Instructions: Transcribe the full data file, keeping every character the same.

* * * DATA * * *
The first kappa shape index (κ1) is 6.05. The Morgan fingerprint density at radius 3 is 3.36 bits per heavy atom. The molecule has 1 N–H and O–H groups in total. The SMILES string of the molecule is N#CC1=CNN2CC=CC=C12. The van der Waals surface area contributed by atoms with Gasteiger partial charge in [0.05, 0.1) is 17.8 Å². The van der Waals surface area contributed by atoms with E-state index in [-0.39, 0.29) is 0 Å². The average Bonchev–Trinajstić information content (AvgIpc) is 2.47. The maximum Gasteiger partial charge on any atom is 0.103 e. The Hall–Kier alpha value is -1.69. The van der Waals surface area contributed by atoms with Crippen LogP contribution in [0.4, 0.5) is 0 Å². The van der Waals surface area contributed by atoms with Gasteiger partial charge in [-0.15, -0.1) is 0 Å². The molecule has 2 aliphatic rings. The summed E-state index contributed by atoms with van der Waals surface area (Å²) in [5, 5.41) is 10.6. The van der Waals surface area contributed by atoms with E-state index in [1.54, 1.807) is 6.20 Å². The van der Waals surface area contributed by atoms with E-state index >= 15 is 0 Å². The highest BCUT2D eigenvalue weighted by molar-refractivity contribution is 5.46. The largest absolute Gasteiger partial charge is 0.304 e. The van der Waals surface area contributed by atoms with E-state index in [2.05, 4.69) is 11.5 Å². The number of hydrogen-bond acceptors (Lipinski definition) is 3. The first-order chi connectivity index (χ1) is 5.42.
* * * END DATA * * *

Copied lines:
The first kappa shape index (κ1) is 6.05. The Morgan fingerprint density at radius 3 is 3.36 bits per heavy atom. The molecule has 1 N–H and O–H groups in total. The SMILES string of the molecule is N#CC1=CNN2CC=CC=C12. The van der Waals surface area contributed by atoms with Gasteiger partial charge in [0.05, 0.1) is 17.8 Å². The van der Waals surface area contributed by atoms with E-state index in [-0.39, 0.29) is 0 Å². The average Bonchev–Trinajstić information content (AvgIpc) is 2.47. The maximum Gasteiger partial charge on any atom is 0.103 e. The Hall–Kier alpha value is -1.69. The van der Waals surface area contributed by atoms with Crippen LogP contribution in [0.4, 0.5) is 0 Å². The van der Waals surface area contributed by atoms with Gasteiger partial charge in [-0.15, -0.1) is 0 Å². The molecule has 2 aliphatic rings. The summed E-state index contributed by atoms with van der Waals surface area (Å²) in [5, 5.41) is 10.6. The van der Waals surface area contributed by atoms with E-state index in [1.54, 1.807) is 6.20 Å². The van der Waals surface area contributed by atoms with E-state index >= 15 is 0 Å². The highest BCUT2D eigenvalue weighted by molar-refractivity contribution is 5.46. The largest absolute Gasteiger partial charge is 0.304 e. The van der Waals surface area contributed by atoms with E-state index in [2.05, 4.69) is 11.5 Å². The number of hydrogen-bond acceptors (Lipinski definition) is 3. The first-order chi connectivity index (χ1) is 5.42.